In Matter of Backman v. Bates (279 App. Div. 1115) this court held that an economist's personal services in the field of business and commerce were subject to the tax.Summary of this case from Booz v. Bragalini
May 7, 1952.
Present — Foster, P.J., Heffernan, Brewster, Bergan and Coon, JJ.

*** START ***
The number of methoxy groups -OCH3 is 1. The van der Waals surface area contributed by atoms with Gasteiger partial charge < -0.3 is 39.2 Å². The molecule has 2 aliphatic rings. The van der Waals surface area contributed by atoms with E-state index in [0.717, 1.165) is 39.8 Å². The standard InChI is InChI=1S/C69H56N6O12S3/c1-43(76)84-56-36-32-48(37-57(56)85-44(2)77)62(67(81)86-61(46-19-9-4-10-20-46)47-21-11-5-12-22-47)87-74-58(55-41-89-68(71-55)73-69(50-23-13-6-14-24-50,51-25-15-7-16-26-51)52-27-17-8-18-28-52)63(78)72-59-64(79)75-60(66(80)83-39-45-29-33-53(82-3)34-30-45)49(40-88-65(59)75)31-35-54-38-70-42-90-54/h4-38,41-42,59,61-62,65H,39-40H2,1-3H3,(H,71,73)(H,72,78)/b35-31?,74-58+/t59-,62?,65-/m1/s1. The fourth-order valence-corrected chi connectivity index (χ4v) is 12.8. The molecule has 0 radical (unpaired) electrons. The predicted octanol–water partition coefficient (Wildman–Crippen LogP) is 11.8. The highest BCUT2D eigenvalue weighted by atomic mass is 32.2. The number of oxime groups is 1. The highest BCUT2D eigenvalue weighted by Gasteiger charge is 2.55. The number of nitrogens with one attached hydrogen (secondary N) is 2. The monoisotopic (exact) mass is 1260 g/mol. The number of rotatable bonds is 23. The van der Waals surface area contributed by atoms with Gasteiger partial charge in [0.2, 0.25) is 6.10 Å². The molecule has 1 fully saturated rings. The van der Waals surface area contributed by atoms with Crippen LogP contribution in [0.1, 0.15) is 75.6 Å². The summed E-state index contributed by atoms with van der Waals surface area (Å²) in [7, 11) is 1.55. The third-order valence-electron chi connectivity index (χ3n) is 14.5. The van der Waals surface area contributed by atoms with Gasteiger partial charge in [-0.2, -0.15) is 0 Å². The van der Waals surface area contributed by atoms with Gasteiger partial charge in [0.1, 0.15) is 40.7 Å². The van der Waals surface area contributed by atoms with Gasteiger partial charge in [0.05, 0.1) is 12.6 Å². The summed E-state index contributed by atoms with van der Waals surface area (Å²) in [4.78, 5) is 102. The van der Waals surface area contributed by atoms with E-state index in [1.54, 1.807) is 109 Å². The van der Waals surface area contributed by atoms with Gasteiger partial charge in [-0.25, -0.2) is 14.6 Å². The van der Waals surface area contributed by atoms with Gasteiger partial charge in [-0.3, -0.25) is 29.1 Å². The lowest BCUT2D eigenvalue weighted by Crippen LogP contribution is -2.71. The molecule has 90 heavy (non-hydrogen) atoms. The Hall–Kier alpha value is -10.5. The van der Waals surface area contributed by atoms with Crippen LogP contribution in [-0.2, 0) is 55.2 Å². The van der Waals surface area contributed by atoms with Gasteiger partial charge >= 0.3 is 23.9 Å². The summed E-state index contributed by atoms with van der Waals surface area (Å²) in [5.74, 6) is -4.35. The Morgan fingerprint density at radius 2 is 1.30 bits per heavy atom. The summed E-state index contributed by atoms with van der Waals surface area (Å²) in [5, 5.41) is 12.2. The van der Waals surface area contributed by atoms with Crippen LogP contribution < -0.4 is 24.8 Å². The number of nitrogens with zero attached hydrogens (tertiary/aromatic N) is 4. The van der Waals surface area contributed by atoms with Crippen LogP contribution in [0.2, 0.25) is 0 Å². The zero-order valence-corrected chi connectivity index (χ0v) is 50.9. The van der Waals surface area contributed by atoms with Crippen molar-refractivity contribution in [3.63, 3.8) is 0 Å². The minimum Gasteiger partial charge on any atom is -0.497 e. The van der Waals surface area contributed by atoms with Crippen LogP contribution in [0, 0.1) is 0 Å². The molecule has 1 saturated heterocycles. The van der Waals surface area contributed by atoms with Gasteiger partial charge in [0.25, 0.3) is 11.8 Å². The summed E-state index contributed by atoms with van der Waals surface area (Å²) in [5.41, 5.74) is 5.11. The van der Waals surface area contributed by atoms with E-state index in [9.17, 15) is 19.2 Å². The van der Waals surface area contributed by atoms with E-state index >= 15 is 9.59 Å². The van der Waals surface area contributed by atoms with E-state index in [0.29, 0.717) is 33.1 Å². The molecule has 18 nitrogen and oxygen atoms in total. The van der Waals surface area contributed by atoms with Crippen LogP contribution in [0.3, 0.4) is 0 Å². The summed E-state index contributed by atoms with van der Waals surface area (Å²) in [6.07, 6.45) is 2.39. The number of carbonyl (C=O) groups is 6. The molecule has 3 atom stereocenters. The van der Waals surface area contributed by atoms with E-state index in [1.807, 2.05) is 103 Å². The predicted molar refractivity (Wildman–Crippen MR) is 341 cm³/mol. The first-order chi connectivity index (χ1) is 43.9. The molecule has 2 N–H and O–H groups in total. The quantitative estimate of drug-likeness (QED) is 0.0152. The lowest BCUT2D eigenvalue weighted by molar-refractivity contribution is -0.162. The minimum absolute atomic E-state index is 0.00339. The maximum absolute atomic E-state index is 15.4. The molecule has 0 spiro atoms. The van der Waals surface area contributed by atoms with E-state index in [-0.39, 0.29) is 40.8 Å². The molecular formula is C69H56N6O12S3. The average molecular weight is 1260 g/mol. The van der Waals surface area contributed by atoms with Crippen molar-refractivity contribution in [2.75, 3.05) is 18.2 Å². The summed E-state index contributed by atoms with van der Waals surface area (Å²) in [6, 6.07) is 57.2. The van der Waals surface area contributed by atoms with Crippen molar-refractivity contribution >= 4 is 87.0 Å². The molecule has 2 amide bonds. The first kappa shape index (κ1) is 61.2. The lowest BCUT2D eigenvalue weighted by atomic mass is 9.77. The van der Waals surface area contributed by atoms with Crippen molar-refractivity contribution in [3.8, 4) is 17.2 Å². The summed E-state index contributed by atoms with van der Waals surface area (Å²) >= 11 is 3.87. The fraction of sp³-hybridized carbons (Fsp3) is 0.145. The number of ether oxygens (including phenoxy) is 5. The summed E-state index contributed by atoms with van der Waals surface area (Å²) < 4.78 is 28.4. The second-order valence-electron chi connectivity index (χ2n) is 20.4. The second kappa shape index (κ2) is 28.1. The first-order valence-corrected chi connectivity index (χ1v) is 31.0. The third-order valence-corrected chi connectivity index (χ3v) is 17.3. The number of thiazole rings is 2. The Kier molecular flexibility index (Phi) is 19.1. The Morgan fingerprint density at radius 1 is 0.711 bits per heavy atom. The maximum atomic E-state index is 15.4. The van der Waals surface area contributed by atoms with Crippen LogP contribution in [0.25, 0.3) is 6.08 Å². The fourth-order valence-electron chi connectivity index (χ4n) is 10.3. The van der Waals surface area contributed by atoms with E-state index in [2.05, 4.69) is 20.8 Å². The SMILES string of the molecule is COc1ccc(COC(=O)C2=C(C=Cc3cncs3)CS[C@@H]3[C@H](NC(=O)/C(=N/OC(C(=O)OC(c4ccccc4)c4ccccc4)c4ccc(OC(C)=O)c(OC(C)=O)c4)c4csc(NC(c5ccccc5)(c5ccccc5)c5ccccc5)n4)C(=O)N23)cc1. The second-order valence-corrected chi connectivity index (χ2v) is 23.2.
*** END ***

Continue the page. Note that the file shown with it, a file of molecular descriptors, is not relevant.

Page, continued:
This is a proceeding under article 78 of the Civil Practice Act to review a determination of the State Tax Commission imposing unincorporated business tax under article 16-A of the Tax Law upon a portion of petitioner's income for the year 1944. The petitioner is a professor of economics at New York University and has been a member of the faculty for many years. He has four degrees from New York University, namely: Bachelor of Commercial Science, Master of Arts, Master of Business Administration and Doctor of Commercial Science. However, none of these is a degree in economics and petitioner concedes that he earned them "with specializing in the field of economics". In addition to teaching at the university, the record discloses that he is frequently retained as a professional economist by private industry to act as a consultant and adviser. The State Tax Commission asserts that petitioner's fees for personal services as an economist are subject to the tax under section 386 Tax of the Tax Law, as the rendition of such services do not constitute the practice of a profession. The commission, however, agrees with petitioner that his compensation from other sources as a faculty member of the New York University, editorial writer for the New York Times, economic editor of Trust and Estates Magazine and from miscellaneous writings is not subject to the tax. The petitioner, in his testimony, has stressed the services which he rendered as an economic consultant. In giving examples of his work he said he prepared the entire economic case for all the American railroads for presentation to the President's Fact Finding Board in 1946. He has outlined in his testimony services which he rendered as a technical adviser to various concerns. He also testified that he has done consulting work for private industry regarding economic problems with broad economic questions. In attempting to distinguish his work from that done in the financial field, petitioner thought that "selling a service" such as sending out market letters was a business but that his own activities of consulting and advising "on an individual basis" was not. The record discloses that petitioner's service deals with the conduct of business itself rather than the application of some separately developed art or science in the needs and uses of business. The State Tax Commission held that petitioner's activities are carried on in the field of business and commerce itself and do not constitute the practice of some separate profession. We think the evidence sustains that determination. Determination unanimously confirmed, with $50 costs and disbursements.